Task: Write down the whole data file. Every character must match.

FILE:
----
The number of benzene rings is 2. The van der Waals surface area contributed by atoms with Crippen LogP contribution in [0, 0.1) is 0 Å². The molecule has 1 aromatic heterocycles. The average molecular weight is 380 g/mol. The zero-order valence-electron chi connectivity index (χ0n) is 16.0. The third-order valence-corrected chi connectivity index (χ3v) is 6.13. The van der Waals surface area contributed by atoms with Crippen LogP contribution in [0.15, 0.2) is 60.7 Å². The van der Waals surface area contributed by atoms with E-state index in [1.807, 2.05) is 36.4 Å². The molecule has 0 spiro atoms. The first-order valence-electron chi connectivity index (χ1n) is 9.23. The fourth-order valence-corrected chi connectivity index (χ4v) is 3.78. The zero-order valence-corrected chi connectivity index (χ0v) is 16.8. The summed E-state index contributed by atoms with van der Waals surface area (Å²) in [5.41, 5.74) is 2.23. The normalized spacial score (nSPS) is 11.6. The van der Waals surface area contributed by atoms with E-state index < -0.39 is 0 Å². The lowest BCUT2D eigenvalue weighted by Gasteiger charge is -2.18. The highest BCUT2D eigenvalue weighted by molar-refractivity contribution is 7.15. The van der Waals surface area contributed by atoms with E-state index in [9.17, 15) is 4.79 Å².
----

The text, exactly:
The number of benzene rings is 2. The van der Waals surface area contributed by atoms with Crippen LogP contribution in [0, 0.1) is 0 Å². The molecule has 1 aromatic heterocycles. The average molecular weight is 380 g/mol. The zero-order valence-electron chi connectivity index (χ0n) is 16.0. The third-order valence-corrected chi connectivity index (χ3v) is 6.13. The van der Waals surface area contributed by atoms with Crippen LogP contribution in [0.15, 0.2) is 60.7 Å². The van der Waals surface area contributed by atoms with E-state index in [1.807, 2.05) is 36.4 Å². The molecule has 0 spiro atoms. The first-order valence-electron chi connectivity index (χ1n) is 9.23. The fourth-order valence-corrected chi connectivity index (χ4v) is 3.78. The zero-order valence-corrected chi connectivity index (χ0v) is 16.8. The summed E-state index contributed by atoms with van der Waals surface area (Å²) in [5.41, 5.74) is 2.23. The normalized spacial score (nSPS) is 11.6. The van der Waals surface area contributed by atoms with E-state index < -0.39 is 0 Å². The lowest BCUT2D eigenvalue weighted by Gasteiger charge is -2.18. The highest BCUT2D eigenvalue weighted by molar-refractivity contribution is 7.15. The van der Waals surface area contributed by atoms with E-state index in [9.17, 15) is 4.79 Å².